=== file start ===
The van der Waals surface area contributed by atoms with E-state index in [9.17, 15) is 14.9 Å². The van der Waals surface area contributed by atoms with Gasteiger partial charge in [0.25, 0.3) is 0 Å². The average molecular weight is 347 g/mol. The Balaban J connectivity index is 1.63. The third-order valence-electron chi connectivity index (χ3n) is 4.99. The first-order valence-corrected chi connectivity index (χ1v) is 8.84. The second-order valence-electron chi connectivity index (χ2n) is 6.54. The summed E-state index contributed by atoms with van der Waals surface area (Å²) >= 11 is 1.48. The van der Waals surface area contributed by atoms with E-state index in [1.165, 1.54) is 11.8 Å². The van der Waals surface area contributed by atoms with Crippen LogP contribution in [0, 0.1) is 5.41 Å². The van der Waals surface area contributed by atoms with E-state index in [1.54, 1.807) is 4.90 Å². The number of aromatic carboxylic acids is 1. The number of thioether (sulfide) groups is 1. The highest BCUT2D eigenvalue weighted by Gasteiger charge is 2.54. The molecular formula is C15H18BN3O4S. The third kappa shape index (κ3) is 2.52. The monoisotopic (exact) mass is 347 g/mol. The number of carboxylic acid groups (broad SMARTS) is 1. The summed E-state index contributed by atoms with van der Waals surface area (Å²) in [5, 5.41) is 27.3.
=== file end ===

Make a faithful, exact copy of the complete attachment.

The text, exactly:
The van der Waals surface area contributed by atoms with E-state index in [9.17, 15) is 14.9 Å². The van der Waals surface area contributed by atoms with Gasteiger partial charge in [0.25, 0.3) is 0 Å². The average molecular weight is 347 g/mol. The Balaban J connectivity index is 1.63. The third-order valence-electron chi connectivity index (χ3n) is 4.99. The first-order valence-corrected chi connectivity index (χ1v) is 8.84. The second-order valence-electron chi connectivity index (χ2n) is 6.54. The summed E-state index contributed by atoms with van der Waals surface area (Å²) >= 11 is 1.48. The van der Waals surface area contributed by atoms with E-state index in [1.165, 1.54) is 11.8 Å². The van der Waals surface area contributed by atoms with Crippen LogP contribution in [0, 0.1) is 5.41 Å². The van der Waals surface area contributed by atoms with E-state index in [1.54, 1.807) is 4.90 Å². The number of aromatic carboxylic acids is 1. The number of thioether (sulfide) groups is 1. The highest BCUT2D eigenvalue weighted by Gasteiger charge is 2.54. The molecular formula is C15H18BN3O4S. The third kappa shape index (κ3) is 2.52. The monoisotopic (exact) mass is 347 g/mol. The number of carboxylic acid groups (broad SMARTS) is 1. The summed E-state index contributed by atoms with van der Waals surface area (Å²) in [5, 5.41) is 27.3.